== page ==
How to be a Civil Servant
Media reports on 9 July 2002 suggested that certain civil servants had over-stepped the mark when drafting defensive replies to MP's questions. It was reported that civil servants had told each other that:-
The exact circumstances surrounding these comments is of course unknown, but the civil servants' approach seems, on the face of it inconsistent with their professional duties, unless there were clear Ministerial instructions to be unhelpful. The correct professional approach is described in the following extract from How to be a Civil Servant. I have highlighted in bold the key advice.
It cannot be stressed too strongly that Ministers and officials are under a duty to be both open and absolutely honest when answering questions from parliamentarians, whether at question time, in debate or in correspondence. Put simply, MPs are entitled to straight answers to straight questions.
Written Questions are those where both the question and answer are written, and they are part of the process by which MPs gather information from the Government. They tend not to be used for political point scoring because they do not usually receive much media attention. Therefore, unless the question is obviously antagonistic, Ministers will usually reject draft answers which are deliberately cagey.
In general, it is best to aim for accuracy and brevity in both the draft reply and the background note. And if the reply is likely to fill more than two columns of Hansard, you might suggest that the answer is that “I will write to the Hon. member and will place a copy of my letter in the Library”.
On the other hand, Parliament is a political arena and indeed some Parliamentary "questions" - and especially Oral Questions - in substance amount to little more than political point-scoring. Therefore, as noted above, it is perfectly proper for a civil servant to prepare a draft letter, Statement or Parliamentary Answer which praises the Government’s policies, and it is perfectly proper for our drafts to omit facts and arguments which might cast doubt on the appropriateness of those policies. But even in these circumstances, any factual element to the answer has to be accurate and the answer, when read as a whole, must not mislead the reader.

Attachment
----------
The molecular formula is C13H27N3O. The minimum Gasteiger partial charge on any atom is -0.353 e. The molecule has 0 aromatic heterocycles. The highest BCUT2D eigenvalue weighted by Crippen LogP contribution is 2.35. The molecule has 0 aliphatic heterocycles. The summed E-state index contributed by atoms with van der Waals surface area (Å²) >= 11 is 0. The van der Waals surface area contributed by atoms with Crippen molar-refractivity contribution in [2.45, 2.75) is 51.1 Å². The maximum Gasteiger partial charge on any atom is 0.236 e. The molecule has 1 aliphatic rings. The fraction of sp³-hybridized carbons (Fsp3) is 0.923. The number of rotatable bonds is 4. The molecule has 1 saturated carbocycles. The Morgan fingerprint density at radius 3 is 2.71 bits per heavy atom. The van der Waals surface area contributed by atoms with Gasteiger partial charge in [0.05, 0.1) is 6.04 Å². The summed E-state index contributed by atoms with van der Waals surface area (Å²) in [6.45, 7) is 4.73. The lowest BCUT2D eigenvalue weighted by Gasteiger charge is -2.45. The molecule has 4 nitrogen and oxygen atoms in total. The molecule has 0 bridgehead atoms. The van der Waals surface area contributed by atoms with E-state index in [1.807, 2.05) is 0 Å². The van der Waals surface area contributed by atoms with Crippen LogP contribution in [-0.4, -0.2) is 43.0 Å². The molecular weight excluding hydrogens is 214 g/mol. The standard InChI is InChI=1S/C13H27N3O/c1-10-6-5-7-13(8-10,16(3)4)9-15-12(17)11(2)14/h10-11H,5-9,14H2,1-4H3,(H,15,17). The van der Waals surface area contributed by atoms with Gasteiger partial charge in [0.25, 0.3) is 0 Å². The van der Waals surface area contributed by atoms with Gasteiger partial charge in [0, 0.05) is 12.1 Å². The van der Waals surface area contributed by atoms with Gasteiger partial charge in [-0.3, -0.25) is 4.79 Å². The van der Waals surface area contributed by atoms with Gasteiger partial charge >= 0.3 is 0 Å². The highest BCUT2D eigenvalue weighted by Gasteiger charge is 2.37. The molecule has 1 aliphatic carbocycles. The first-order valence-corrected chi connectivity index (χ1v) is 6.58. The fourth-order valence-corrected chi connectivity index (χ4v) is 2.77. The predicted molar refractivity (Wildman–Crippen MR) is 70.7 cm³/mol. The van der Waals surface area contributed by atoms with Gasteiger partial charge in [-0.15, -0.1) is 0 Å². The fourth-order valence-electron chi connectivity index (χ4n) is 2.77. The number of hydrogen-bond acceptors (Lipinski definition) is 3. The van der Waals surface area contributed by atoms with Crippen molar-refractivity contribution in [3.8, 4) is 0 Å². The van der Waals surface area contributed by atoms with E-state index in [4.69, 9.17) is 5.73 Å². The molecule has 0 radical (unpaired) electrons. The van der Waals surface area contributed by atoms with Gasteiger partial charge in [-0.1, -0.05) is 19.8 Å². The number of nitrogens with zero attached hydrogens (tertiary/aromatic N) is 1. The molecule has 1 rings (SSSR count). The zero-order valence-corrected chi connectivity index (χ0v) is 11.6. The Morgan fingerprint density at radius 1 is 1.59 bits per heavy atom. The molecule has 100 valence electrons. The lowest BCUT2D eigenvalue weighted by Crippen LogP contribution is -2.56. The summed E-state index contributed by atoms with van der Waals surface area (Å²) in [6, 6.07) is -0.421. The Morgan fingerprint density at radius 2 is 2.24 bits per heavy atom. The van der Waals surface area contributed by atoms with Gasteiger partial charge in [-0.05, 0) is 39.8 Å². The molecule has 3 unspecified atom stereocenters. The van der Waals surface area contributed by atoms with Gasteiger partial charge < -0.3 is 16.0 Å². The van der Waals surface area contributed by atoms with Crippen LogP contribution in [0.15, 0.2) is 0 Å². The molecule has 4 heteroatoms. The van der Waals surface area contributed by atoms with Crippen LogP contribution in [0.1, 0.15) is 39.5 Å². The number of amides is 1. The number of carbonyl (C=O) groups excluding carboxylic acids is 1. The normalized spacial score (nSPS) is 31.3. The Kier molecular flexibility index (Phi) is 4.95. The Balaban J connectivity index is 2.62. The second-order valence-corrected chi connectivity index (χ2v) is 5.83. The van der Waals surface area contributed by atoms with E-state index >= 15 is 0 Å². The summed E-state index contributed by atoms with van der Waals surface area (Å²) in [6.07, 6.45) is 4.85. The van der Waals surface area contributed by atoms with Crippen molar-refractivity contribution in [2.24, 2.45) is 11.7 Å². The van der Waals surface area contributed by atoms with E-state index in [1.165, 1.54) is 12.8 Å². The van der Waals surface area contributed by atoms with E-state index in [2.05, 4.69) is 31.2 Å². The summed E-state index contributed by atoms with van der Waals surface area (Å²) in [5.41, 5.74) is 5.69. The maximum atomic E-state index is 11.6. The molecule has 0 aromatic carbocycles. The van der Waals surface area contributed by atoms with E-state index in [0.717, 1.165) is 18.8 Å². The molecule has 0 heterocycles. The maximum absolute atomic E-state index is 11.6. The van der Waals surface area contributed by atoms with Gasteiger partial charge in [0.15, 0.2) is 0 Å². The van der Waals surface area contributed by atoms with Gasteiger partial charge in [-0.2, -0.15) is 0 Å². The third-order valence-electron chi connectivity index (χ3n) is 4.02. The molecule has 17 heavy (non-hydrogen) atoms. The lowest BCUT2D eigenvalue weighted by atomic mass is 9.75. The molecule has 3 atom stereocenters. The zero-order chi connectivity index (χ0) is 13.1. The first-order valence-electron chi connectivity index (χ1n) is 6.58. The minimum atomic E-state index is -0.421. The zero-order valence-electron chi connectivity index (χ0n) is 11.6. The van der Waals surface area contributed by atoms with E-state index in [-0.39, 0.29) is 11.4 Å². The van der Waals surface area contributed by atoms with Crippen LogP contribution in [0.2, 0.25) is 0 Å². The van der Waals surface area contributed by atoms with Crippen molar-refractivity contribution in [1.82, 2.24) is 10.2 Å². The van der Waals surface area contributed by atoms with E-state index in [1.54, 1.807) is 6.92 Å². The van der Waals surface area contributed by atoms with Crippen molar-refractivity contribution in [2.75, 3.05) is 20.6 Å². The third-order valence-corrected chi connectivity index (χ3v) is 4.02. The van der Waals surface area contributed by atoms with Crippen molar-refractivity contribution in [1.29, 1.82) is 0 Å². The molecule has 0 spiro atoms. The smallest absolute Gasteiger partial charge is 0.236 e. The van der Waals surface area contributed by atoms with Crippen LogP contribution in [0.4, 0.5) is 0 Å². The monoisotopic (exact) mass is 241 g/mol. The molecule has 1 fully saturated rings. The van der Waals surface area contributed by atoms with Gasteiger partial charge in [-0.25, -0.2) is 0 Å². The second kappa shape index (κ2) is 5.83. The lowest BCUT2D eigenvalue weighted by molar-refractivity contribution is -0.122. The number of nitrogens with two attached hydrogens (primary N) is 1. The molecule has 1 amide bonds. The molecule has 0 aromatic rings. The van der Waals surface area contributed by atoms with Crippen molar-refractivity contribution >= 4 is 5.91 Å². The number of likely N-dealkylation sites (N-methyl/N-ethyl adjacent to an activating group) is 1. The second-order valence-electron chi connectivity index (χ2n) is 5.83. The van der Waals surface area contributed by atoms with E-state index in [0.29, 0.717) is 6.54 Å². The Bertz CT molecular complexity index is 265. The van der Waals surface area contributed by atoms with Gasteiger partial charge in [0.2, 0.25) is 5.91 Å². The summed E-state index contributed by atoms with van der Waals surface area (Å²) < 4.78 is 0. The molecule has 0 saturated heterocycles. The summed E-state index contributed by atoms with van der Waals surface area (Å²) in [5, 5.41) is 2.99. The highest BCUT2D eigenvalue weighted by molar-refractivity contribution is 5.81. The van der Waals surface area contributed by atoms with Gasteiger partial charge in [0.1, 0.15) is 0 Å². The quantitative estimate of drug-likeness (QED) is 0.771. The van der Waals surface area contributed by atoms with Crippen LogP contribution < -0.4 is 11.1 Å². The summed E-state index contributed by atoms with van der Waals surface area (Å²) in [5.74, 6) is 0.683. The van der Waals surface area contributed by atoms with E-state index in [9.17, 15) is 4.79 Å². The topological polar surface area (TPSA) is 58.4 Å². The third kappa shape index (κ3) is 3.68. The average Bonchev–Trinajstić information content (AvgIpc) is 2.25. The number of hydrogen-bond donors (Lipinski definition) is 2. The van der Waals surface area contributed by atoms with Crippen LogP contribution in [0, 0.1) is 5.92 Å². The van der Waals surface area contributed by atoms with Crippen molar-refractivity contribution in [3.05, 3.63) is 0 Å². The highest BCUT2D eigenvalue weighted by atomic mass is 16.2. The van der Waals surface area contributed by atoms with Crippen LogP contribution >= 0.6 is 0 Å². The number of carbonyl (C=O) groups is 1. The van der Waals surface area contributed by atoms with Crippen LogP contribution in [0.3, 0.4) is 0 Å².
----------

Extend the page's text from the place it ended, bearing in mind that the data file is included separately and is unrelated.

The more pedantic of my colleagues will wish me to point out that Oral Questions are actually written, in the sense that they appear on the Order Paper and are not repeated before the Minister rises to reply to them on the floor of the House. But the answers are oral, as are supplementary questions and their answers. There are therefore two stages to preparing answers to Oral Questions. First there is the easy bit, drafting a short answer to the Question as tabled. Second, and much harder, you have to anticipate what lies behind the Question by suggesting key points to make and answers to possible supplementaries.
Prime Minister’s Questions are almost always open questions about the PM’s engagements, so allowing the questioner to ask supplementaries about any issue which is causing controversy. You should therefore offer briefing (via Parliamentary Branch) if your subject has become news-worthy, providing only one or two key points to make, so that the PM can forcefully and succinctly deal with any attack. Do not provide politicised material. This will be done by your Special Adviser and staff in Number 10. And you should provide only as much defensive material as is necessary to keep the PM from making a serious mistake.
In dealing with all PQs, you should remember that the Ministerial Code makes it very clear that Ministers must not knowingly mislead Parliament or the public, and should be as open as possible with Parliament and the public, withholding information only when disclosure would not be in the public interest, which should be decided in accordance with any relevant statute law and current Open Government law and practice. Ministers also have a duty to give Parliament and the public as full information as possible about the policies, decisions and actions of the Government. It is our responsibility to help Ministers fulfil these obligations, and information should never be omitted from a draft reply simply because its disclosure could lead to political embarrassment or administrative inconvenience. But of course potential problems should be high-lighted when the draft reply is submitted to the Minister.
It is different, of course, if the requested information is classified, or has been given in personal or business confidence. Ministers should be advised to refuse to answer any question which calls for such information, on the grounds of commercial confidentiality or whatever. An MP will sometimes, inadvertently or deliberately, show interest in an issue, the full exposure of which would be seriously damaging to the nation or to one or more individuals or businesses. In these circumstances it is sometimes possible for a Minister to meet the MP in question and explain the need for discretion - for the time being at least. If necessary, there can be consultation on "Privy Council terms" between a Cabinet Minister and a senior member of the Opposition.
It can be interesting to debate whether honesty is required in certain hypothetical situations. But these circumstances are very unlikely to apply to any of us at any time in our career. In short, therefore, Ministers must always be given answers which are neither dishonest nor misleading. It is not clever to do something else: it is unprofessional and wrong.